January 8–18: Winter Jazzfest: No Agenda Family with the Subterranean Spirit Band: An Intergenerational Night of Music; A Celebration of Steve Dalachinsky at Nuyorican Poets Cafe. This year’s edition of Winter Jazzfest may be its most jaw-dropping yet, with star-studded concerts, all-night marathons, and talks. There’s a must-see double bill of Harriet Tubman and James “Blood” Ulmer at The Sultan Room on January 11, and the monumental highlight is that same night at Nuyorican Poets Cafe. There, the life of Steve Dalachinsky, last of the beat poets, oral historian of jazz, and quintessential scenester and champion of the arts—and sorely missed Brooklyn Rail scribe—will be celebrated. Dozens of Dalachinsky’s peers including Daniel Carter, Matthew Shipp, David Liebman, Lisa Sokolov, Cooper-Moore, Gerald Cleaver, Ingrid Laubrock, Jaimie Branch, Ka Baird, Sarah Bernstein, Kenny Wolleson, James Brandon Lewis, Shelley Hirsch, White Out, Talibam!, members of Yo La Tengo, and more, will pay tribute. Mark January 19 on your calendars for another homage to Dalachinsky, beginning at 2 P.M. at Artists Space (11 Cortlandt Alley) featuring “Family; A Love Supreme; Childhood Memories; Friends from 192 Spring St.; Sunset; Dreams; Creative community; Musicians Talk; Collaborators Talk; Poets Choir & Music Interludes…” Visit the WJF site for full calendar of events.
January 10–11: William Parker: Trail of Tears Continuum 1492–2020 at Roulette. Bassist and composer William Parker is a master of wildly innovative large-scale works with socio-political themes and Trail of Tears Continuum 1492–2020 could turn out to be his apotheosis. Its first iterations were performed at Lincoln Center in 2017 and The Kitchen in early 2019, but tonight, for the first time, he will present it in full multidisciplinary form with music, video, and dance combined. Parker will lead a fourteen-piece ensemble through a tone poem that reflects the history, pain, and hope inspired by the forcible relocation of 100,000 indigenous people, including members of the Cherokee and Choctaw nations.
January 11: New Ear Music and Arts Festival at Fridman Gallery. An indefatigable creative force and titan of the downtown avant-garde jazz scene, percussionist, drummer, poet, and composer William Hooker continues to be a game-changer. His unrivaled drum power is next-level on his most recent album, the gripping Symphonie Of Flowers (ORG), a set that ranks up there as one of the best recordings of 2019. Tonight, as part of the New Ear Music and Arts Festival, Hooker celebrates with a performance of excerpts from Symphonie of Flowers by leading a quartet made up of Marc Edwards, Matt Chilton, and Theodore Woodward. On January 25 at iBeam, Hooker and his quartet continue the celebration of his new record with multiple sets & collaborations featuring Mara Rosenbloom, Stephen Gauci, Adam Lane, and Devin Waldman.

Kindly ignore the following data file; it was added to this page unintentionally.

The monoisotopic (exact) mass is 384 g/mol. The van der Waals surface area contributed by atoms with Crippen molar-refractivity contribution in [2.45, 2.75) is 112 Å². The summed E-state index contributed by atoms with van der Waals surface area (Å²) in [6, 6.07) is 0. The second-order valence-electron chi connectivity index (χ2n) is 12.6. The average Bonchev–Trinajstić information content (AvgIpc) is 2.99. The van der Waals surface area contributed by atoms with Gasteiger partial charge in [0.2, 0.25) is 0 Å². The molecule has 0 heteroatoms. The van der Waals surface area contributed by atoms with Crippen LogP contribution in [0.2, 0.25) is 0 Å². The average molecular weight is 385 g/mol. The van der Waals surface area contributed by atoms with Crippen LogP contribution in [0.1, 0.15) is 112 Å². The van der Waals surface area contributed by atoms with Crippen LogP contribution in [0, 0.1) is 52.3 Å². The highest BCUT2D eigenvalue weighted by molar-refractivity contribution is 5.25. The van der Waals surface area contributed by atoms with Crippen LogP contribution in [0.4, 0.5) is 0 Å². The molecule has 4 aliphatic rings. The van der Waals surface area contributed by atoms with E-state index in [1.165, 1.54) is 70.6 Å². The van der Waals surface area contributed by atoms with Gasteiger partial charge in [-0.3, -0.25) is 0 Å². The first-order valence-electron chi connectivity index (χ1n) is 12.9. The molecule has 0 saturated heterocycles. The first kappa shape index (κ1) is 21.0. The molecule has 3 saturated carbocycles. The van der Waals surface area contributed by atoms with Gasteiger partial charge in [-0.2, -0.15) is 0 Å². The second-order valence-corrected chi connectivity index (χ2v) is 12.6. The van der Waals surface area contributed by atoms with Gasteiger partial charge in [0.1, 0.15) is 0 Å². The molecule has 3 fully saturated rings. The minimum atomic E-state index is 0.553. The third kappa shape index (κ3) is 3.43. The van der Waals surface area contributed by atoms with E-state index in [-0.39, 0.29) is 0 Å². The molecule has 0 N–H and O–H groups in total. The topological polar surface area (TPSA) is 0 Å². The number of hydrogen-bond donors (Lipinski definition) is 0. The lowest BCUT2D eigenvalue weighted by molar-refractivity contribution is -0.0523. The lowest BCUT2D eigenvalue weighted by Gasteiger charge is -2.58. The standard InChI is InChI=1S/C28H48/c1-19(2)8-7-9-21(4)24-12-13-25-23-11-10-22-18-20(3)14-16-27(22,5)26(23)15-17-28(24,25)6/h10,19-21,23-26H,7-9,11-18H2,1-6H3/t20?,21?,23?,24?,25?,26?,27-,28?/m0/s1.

January 12: FERUS Festival: Sarah Hennies & Mara Baldwin, Come ’Round Right at National Sawdust. Billed as an annual showcase of “untamed voices”, the four-night FERUS Festival is designed for the cutting edge sound-seeker. This evening’s presentation pairs sculptural set pieces by Mara Baldwin, inspired by Shaker furniture and crafts, with music by rising star composer Sarah Hennies based on Shaker hymns. Following the performance, Hennies and Baldwin are joined after the show by Steve Smith, National Sawdust’s Director of Publications, for a conversation about the piece.
January 18: The Hum Presents Jilian Medford (Ian Sweet) and Greta Kline (Frankie Cosmos) with Emily Yacina and special guests at National Sawdust. Female and nonbinary series The Hum continues its forward thinking programming with an evening headlined by a pair of indie rock stars. Greta Kline and Jilian Medford have breathed new life into the underground landscape with their introspective and intimate medium-fi stylings in the groups, Frankie Cosmos and Ian Sweet, respectively. Tonight, they team for a unique collaboration. With Emily Yacina and other special guests.